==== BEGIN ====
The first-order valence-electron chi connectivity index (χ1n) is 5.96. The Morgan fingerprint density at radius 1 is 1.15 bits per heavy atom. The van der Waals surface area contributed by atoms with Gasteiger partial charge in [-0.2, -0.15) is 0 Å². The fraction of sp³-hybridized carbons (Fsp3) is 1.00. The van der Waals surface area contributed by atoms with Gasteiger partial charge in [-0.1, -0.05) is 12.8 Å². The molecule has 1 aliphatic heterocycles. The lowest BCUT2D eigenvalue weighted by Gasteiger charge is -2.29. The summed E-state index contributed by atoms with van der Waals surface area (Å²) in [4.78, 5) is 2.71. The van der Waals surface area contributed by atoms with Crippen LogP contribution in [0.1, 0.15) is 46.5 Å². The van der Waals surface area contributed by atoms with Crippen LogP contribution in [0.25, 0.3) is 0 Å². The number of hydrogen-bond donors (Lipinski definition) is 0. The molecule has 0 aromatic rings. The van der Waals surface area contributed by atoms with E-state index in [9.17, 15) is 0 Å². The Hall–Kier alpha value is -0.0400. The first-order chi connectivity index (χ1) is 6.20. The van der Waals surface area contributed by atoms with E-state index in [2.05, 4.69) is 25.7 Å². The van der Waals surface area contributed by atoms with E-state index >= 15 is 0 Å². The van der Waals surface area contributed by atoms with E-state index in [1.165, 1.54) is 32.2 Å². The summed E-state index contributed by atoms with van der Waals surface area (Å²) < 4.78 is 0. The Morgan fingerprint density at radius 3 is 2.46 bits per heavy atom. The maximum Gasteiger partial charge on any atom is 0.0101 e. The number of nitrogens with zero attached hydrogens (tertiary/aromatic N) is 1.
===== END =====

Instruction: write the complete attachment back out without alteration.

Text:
The first-order valence-electron chi connectivity index (χ1n) is 5.96. The Morgan fingerprint density at radius 1 is 1.15 bits per heavy atom. The van der Waals surface area contributed by atoms with Gasteiger partial charge in [-0.2, -0.15) is 0 Å². The fraction of sp³-hybridized carbons (Fsp3) is 1.00. The van der Waals surface area contributed by atoms with Gasteiger partial charge in [-0.1, -0.05) is 12.8 Å². The molecule has 1 aliphatic heterocycles. The lowest BCUT2D eigenvalue weighted by Gasteiger charge is -2.29. The summed E-state index contributed by atoms with van der Waals surface area (Å²) in [4.78, 5) is 2.71. The van der Waals surface area contributed by atoms with Crippen LogP contribution in [0.1, 0.15) is 46.5 Å². The van der Waals surface area contributed by atoms with Crippen LogP contribution in [0.25, 0.3) is 0 Å². The number of hydrogen-bond donors (Lipinski definition) is 0. The molecule has 0 aromatic rings. The van der Waals surface area contributed by atoms with E-state index in [9.17, 15) is 0 Å². The Hall–Kier alpha value is -0.0400. The first-order chi connectivity index (χ1) is 6.20. The van der Waals surface area contributed by atoms with E-state index in [2.05, 4.69) is 25.7 Å². The van der Waals surface area contributed by atoms with E-state index >= 15 is 0 Å². The van der Waals surface area contributed by atoms with E-state index in [1.165, 1.54) is 32.2 Å². The summed E-state index contributed by atoms with van der Waals surface area (Å²) < 4.78 is 0. The Morgan fingerprint density at radius 3 is 2.46 bits per heavy atom. The maximum Gasteiger partial charge on any atom is 0.0101 e. The number of nitrogens with zero attached hydrogens (tertiary/aromatic N) is 1.